Where the Iron Curtain Falls
Publication:
The Empire Club of Canada Addresses (Toronto, Canada), 13 Jan 1949, p. 155-172


Comments (0)
Be the first to comment on this record.
Add your own comment.
:
Is it OK to make your name public?
Is it OK to make your comment public?
Powered by / Alimenté par VITA Toolkit




My favourites lets you save items you like, tag them and group them into collections for your own personal use. Viewing "My favourites" will open in a new tab. Login here or start a My favourites account.










Where the Iron Curtain Falls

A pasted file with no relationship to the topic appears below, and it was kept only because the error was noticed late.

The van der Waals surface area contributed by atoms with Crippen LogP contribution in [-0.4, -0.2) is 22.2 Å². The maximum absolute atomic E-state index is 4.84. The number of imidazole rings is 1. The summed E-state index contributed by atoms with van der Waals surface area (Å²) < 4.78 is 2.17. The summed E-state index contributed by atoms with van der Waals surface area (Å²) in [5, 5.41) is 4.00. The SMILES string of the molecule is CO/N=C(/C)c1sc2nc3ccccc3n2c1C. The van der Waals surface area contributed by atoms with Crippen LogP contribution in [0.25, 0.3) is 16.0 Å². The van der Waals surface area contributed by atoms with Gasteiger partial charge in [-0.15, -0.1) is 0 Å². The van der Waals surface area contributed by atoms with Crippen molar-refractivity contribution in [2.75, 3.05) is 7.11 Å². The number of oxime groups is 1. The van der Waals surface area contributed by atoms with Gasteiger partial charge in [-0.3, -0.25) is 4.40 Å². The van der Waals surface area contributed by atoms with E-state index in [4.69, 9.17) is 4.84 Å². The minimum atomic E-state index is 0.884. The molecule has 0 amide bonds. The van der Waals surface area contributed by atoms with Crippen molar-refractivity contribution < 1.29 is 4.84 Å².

The Commonwealth Parliamentary Conference. Some comments on the Conference, and on an interesting speech made by one of the delegates from Pakistan. Important changes occurring in the Commonwealth in recent months. Recovery in Europe. The tide of Communism in Western Europe receding. The subject of Western Union and the Atlantic Pact. A Scandinavian Agreement of mutual defence. The situation in Greece. The Greek people fighting against a Communist invasion. Aid to Greece from Canada. Paying tribute to the work being done in Greece by the Canadian Ambassador, General LaFleche. Comments on the way in which this war in Greece is being carried on by the aggressors. Source of weapons and ammunition of the aggressors. Appeals being made for assistance in the form of night fighters to the Western nations. Tactics of the Communist guerillas. Reports of Communist atrocities. Conditions under which Greek refugees are living. Starvation and disease. The heroic fight that the Greek people are making against overwhelming odds. The obligation of Western Democracies to do all we can materially to aid Greece. Consequences of Greece falling behind the Iron Curtain. The presence of British troops in Greece saving them from being communized. Berlin. The four sectors of Berlin and the anomalies of arbitrary division. Berlin as a city of ruin. A description of that ruin. Shortage of goods. Currency problems. The success of the Airlift. Food rations. Fuel. A development shortage of raw materials which has curtailed industrial operations in many factories in Berlin. Unemployment. The costs of the Airlift. The Airlift reflecting the determination on the part of Britain and the United States to stand up to the Russians and the effect of that on the morale of the Germans. The need for the Airlift to continue, and why it is so important. The speaker's belief that there will be no war at present. The need for the Canadians, Americans and British to prevent war by strengthening ourselves militarily and economically.